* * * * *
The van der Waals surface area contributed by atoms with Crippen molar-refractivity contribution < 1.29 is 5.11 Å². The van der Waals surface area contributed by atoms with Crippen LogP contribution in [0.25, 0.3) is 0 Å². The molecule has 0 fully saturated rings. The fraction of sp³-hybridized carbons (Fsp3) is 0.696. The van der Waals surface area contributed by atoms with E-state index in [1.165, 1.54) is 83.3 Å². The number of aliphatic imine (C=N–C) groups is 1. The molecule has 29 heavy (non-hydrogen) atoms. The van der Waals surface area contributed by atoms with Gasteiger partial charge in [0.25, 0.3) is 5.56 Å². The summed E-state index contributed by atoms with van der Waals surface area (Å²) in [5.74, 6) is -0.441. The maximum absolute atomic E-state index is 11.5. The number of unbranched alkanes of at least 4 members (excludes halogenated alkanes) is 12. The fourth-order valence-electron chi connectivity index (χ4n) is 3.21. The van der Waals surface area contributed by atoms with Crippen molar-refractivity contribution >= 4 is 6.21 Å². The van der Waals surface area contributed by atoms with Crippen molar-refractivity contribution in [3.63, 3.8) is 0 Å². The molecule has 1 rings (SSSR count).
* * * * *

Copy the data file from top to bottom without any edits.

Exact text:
The van der Waals surface area contributed by atoms with Crippen molar-refractivity contribution < 1.29 is 5.11 Å². The van der Waals surface area contributed by atoms with Crippen LogP contribution in [0.25, 0.3) is 0 Å². The molecule has 0 fully saturated rings. The fraction of sp³-hybridized carbons (Fsp3) is 0.696. The van der Waals surface area contributed by atoms with E-state index in [1.165, 1.54) is 83.3 Å². The number of aliphatic imine (C=N–C) groups is 1. The molecule has 29 heavy (non-hydrogen) atoms. The van der Waals surface area contributed by atoms with Gasteiger partial charge in [0.25, 0.3) is 5.56 Å². The summed E-state index contributed by atoms with van der Waals surface area (Å²) in [5.74, 6) is -0.441. The maximum absolute atomic E-state index is 11.5. The number of unbranched alkanes of at least 4 members (excludes halogenated alkanes) is 12. The fourth-order valence-electron chi connectivity index (χ4n) is 3.21. The van der Waals surface area contributed by atoms with Crippen molar-refractivity contribution >= 4 is 6.21 Å². The van der Waals surface area contributed by atoms with Crippen molar-refractivity contribution in [3.63, 3.8) is 0 Å². The molecule has 1 rings (SSSR count).